DyeStat IL: Views of Club Running - February 20, 2013

Published by Mike Newman
Feb 20th 2013, 5:37pm | 1782 views
Multi-time state champion Aaliyah Brown of Lincoln-Way East is an example of how club running has benefitted her. (Photo Credit: Dwayne Antoine-Pierre)

Dwayne Antoine-Pierre is the Girls' Hurdles Coach for Lincoln-Way East High School. During the off season, he is part of the coaching staff of the Illinois Elite Track Club that includes star sprinter Aaliyah Brown. Antoine-Pierre took some time to express his views on how club running helps the athlete get ready for the track season.

As both a club coach and school track coach, my experience has been extremely positive. Although, there are high school coaches that don't understand that viewpoint, as they feel club track will "peak" their athletes too early or it's just another advantage to take money from a family.


Typically, those coaches aren't educated enough on the sport, nor have experience with advanced training methods to keep an athlete injury free, fresh and explosive for a 16 week season.


From a high school coaching perspective and more often than we'd like to accept, we will receive an athlete who has done absolutely nothing - from the end of their previous high school season to the start of the following high school season. Most often, this leaves coaches in a "blind spot" or a "ground-up" training process versus a blended method; therefore, training doesn't go as planned or they have to re-teach so much, that before you know it, the season is over. Also, some athletes and parents have a pre-conceived notion that if their child is already talented, they don't need to work out or work harder. The end result typically leads to not achieving expected goals, thus causing frustration between what should be a three-fold partnership - parent, athlete and coach.


As a traditional track season starts in October/November, club teams do try to stay as close to that as possible. Practice facility issues would probably be the most common deterrent in club coaches starting their training season in alignment with the traditional start of a track season. In most cases, adding this base and level of training prepares an athlete for the demands of their upcoming high school season, working with different coaching styles and personalities, and over a short period of time, builds a team concept mentality.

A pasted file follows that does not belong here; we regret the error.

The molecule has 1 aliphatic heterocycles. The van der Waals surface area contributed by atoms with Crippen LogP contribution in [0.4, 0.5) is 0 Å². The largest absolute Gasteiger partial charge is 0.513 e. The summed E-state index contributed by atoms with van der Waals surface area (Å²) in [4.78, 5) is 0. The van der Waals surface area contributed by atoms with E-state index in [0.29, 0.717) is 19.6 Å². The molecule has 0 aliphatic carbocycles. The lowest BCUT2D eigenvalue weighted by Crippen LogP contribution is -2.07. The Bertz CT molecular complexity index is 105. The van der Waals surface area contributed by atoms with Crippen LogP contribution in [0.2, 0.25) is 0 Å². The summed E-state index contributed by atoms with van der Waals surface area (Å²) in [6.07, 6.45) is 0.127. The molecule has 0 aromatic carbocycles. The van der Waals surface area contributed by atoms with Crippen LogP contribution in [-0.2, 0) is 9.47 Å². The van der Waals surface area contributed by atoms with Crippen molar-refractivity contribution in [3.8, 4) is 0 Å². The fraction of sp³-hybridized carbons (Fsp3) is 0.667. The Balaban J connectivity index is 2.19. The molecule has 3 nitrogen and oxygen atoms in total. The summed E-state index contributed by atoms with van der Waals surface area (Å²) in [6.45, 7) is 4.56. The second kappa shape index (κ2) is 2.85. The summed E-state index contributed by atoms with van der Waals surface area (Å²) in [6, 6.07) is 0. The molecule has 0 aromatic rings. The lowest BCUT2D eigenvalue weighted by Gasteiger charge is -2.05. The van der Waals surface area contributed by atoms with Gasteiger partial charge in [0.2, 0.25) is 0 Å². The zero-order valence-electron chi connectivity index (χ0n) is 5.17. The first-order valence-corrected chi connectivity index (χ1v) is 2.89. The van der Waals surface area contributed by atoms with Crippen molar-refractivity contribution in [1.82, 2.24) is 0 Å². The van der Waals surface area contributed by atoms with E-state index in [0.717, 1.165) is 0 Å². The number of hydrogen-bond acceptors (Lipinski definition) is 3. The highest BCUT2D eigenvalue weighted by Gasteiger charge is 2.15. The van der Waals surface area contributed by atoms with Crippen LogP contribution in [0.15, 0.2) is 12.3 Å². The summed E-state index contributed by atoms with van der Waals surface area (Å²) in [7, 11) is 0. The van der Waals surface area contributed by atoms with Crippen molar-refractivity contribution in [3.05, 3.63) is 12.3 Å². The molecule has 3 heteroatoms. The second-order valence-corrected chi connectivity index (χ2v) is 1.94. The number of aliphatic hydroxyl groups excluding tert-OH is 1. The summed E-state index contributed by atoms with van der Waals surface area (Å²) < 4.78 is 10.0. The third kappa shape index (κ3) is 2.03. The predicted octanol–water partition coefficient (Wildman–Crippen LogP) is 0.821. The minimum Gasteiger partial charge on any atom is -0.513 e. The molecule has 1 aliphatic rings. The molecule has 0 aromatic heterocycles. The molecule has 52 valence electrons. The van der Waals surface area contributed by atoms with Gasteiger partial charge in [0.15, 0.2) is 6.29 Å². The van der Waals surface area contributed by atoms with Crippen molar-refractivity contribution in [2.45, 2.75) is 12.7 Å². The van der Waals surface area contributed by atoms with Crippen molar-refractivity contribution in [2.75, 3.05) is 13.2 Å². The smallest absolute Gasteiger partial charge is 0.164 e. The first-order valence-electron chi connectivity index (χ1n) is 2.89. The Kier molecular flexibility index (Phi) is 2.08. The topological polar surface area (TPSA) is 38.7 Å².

Currently, I cannot see the difference between club track and other sports - basketball, football, volleyball and soccer, to name a few. Each one of those sports has a traveling/club team and more often than not, the coach from those teams are coaches at their respective schools; or at least have a relationship with the respective school to some degree. The sport of Track and Field, in many cases, is still viewed upon as a liability rather than an asset. Let's ask ourselves a many football and soccer players have benefitted as a result of track?


If more high school coaches adopted the philosophy of a partnership rather than view club track as adversaries, it may teach an athlete proper technique, yield better community support, and possibly yield more Personal Records, Regional, Sectional, Conference and State titles than we'd imagine.

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